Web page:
My search for the smallest and most compact stroller led me to this magic origami stroller. I thought I'd just use it for our travel adventures, but it has turned out to be so tough and easy to fold, that it became our go-to stroller, replacing our Brooklyn-standard Uppababy. It has been used daily for 4 years now. This stroller folds up so tiny, I can bring it with me to work or inside a no-stroller restaurant in a tote bag — allowing me much freedom (and time saved from locking it up on a fence with a prayer, or having to go back home to drop it off). I was a folding-pro after watching a tutorial video and doing the fold 10 or so times. People stop me regularly to ask what stroller I have when they see how tiny it folds up! Be prepared with a rain cover (most "universal size" fit well on this model) and if you need extra shade for a sunny day, I like this sunshade.
Some mamas enjoy pushing their newborn in a stroller with a bassinet, but I preferred to primarily wear my newborns for the first year. While I was prepared with a bassinet attachment for my fancy full-sized stroller, I never even used it. I was told the bassinet was "essential" so I was prepared, but this is a heads up that unless you really want to put your tiny one in a bassinet stroller, you can save a good chunk of money (and get some super-sweet snuggles) if you wear them. After 6 months, when baby is able to sit up, you can transition to gb Pockit or any seated stroller.
The Oeuf crib I wanted for our nursery (aka closet) was out of budget, so I found it on Craigslist and toted it back from the Upper West Side. Regardless of which crib you choose, definitely put this mattress on it. 100% breathable (and super easy to wash, even with the worst blowout); I cannot recommend it enough.
Best price for quality I could find, I wear these 24/7 (even after breastfeeding my second, I still find myself wearing these bras because they're so comfortable).
After hearing horror stories about infections and cracked nipples, I am so thankful to have not been through either and I have breast shells (I called them my "turtle shells") to thank for that. They made a little no-touch terrarium for my tender supple nipples while I wore a bra. “Your nipples look amazing!” — my midwife at my 6-week postpartum checkup. Quite possibly one of the best (and most unexpected) compliments of my life .. at a time when I could really use a compliment about my very-broken-just-recently body. You can also use a clean breast shell to catch let-down milk while you breastfeed baby on your other breast (and save/freeze the milk for later).
1,000x better than the awkward peri bottle that the hospital gives you. Every product I have purchased from Frida has been a big win.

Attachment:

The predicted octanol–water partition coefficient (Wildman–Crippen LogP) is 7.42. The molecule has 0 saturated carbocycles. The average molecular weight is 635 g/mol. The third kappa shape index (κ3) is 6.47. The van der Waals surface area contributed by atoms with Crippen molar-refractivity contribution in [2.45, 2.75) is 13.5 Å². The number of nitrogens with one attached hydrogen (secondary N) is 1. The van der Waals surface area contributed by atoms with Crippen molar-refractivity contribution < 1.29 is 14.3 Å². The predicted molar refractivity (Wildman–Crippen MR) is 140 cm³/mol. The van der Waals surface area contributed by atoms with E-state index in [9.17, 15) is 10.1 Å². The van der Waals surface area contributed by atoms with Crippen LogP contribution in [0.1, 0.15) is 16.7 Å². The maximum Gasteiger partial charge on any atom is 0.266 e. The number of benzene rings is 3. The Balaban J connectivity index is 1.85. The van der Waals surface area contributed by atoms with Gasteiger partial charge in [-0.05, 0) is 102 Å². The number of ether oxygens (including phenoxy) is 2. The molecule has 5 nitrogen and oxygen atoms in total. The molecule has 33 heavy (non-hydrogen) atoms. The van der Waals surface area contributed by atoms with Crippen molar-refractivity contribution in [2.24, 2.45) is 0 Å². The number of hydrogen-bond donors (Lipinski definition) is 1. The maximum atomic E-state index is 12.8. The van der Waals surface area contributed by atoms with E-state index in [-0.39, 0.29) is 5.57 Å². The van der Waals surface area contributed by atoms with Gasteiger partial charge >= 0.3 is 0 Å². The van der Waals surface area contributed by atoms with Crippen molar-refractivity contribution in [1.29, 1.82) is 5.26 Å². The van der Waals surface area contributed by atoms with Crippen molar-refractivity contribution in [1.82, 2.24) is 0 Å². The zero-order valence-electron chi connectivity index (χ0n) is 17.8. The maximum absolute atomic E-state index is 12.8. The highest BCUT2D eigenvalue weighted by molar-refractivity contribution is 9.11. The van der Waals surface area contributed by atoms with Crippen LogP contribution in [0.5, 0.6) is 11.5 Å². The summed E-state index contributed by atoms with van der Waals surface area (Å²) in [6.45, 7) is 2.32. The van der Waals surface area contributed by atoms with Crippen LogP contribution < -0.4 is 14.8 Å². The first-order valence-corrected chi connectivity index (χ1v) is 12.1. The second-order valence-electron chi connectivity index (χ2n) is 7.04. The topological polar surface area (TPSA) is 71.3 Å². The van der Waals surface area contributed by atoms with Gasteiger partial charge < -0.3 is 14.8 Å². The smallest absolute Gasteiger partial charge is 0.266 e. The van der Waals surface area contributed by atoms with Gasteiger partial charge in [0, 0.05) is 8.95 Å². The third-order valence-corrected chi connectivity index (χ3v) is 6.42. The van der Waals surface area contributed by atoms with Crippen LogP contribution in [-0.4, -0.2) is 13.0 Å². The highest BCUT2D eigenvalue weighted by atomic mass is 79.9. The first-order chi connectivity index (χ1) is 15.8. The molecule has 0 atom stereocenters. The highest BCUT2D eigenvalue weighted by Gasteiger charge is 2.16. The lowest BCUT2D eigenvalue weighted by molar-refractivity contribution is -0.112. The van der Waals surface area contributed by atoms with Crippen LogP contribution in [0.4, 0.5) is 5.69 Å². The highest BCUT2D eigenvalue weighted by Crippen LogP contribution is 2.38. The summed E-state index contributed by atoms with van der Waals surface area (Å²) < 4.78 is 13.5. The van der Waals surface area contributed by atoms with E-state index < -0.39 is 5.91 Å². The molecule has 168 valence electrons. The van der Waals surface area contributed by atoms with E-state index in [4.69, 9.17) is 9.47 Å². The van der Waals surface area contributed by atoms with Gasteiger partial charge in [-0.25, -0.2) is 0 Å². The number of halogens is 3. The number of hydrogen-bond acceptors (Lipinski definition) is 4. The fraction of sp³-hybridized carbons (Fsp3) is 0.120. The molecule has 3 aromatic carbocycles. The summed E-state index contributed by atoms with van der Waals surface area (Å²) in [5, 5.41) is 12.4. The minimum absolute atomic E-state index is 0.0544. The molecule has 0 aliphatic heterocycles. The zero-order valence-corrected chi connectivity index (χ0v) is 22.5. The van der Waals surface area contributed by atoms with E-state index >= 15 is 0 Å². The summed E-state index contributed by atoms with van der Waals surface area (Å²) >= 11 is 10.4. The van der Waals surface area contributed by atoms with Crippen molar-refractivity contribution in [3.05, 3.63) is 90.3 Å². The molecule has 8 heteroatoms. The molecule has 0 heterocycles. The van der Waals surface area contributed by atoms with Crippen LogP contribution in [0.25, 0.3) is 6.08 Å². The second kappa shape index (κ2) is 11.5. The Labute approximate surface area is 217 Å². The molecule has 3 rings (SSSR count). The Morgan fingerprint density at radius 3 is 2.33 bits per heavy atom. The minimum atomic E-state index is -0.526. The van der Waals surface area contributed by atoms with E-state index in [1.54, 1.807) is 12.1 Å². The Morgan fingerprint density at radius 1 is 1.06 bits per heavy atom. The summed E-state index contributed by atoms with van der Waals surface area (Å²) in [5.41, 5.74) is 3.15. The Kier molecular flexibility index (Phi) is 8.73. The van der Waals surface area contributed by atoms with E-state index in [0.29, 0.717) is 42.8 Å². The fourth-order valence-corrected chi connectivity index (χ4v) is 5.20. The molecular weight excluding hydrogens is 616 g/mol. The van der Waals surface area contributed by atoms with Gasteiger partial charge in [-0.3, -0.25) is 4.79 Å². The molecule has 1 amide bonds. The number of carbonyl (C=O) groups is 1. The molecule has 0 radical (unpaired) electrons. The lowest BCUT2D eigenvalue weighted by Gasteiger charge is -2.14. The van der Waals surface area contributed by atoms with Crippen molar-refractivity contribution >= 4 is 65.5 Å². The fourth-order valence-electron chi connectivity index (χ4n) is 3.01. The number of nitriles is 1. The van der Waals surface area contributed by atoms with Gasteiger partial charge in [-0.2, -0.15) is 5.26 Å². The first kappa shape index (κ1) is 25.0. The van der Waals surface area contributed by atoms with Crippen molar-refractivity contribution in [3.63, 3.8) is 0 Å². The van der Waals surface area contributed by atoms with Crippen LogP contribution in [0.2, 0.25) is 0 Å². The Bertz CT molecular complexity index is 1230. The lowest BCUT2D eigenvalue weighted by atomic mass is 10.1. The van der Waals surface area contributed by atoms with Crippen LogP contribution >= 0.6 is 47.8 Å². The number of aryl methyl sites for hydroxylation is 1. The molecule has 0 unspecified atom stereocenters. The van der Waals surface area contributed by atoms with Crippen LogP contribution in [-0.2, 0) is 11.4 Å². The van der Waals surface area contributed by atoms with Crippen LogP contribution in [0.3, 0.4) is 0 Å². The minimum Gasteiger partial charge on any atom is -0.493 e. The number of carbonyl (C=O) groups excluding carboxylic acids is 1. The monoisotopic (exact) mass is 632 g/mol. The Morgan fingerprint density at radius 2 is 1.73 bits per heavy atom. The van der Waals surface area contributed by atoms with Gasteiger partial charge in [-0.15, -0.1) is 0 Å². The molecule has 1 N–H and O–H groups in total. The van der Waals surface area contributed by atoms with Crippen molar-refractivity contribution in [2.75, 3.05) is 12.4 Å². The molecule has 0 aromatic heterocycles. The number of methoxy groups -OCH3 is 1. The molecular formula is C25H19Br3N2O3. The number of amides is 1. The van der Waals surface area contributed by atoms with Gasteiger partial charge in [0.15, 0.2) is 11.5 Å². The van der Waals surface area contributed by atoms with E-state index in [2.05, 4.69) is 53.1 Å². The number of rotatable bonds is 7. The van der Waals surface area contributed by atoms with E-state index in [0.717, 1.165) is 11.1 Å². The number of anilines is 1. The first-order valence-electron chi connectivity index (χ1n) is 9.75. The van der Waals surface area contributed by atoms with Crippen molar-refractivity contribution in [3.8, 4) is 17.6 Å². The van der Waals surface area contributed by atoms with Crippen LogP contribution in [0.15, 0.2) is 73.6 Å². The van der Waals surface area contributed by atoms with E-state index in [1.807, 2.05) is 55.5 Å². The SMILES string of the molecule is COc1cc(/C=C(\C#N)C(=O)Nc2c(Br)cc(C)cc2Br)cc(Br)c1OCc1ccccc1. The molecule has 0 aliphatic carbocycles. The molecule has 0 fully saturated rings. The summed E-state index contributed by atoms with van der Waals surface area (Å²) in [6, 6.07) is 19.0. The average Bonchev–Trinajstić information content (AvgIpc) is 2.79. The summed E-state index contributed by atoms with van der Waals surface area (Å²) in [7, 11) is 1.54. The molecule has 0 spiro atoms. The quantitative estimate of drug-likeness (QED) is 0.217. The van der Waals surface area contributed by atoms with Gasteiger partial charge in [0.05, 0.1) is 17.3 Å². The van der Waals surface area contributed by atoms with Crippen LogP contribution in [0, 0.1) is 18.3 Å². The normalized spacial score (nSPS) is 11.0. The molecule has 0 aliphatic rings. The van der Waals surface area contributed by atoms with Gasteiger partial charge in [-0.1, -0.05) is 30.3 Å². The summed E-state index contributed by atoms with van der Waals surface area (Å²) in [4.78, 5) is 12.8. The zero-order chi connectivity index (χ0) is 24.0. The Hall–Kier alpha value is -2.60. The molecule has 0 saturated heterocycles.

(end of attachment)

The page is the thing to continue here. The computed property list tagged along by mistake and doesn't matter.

Freeze milk in 1 oz sticks that can easily fit in a bottle; makes for minimal milk waste.
Life bottles were my favorite with baby #2.
Comotomo bottles were my favorite with baby #1
With these handy alcohol test strips , I can be sure my milk is best-quality every time. I learned a lot about the science behind safe milk from this article.
In hindsight, I wish I had worn this after giving birth; it helps with ab separation (very noticeable post-birth not just visually but also weakened core). Here’s a video to test how separated your abs are. When you're ready to commit, EveryMother is a clinically proven method to correct diastasis recti. Here is a post on what not to do until your abs are back together by a mama with great post-birth workouts/ideas. As far as abs/belly — my stomach was softer than it ever was before after giving birth. The pooch eventually went away, but it took time (for me mostly back to normal by about 6 months and then my body was fully back to normal when I stopped breastfeeding at a year), but I started to see some big changes by 2-3 weeks. Pilates significantly helped me (specifically abs and abdominal floor) during pregnancy and after.
I only wish these postpartum underwear had been around when I gave birth. They are 1,000x better than the bizarre frankensteined-together setup that the hospital guided me through (mesh undies with 3-4 pads stuck on a large absorbent sheet). It blows my mind that there is not a better setup for after-birth bleeding; the hospital's solution is awkward and gross to put together and then a huge bloody mess to throw away. After the first few days of heavy bleeding, I wore these adult diapers for several weeks. I then transitioned to Thinx period panties, then panty liners until I was done bleeding (~5 weeks).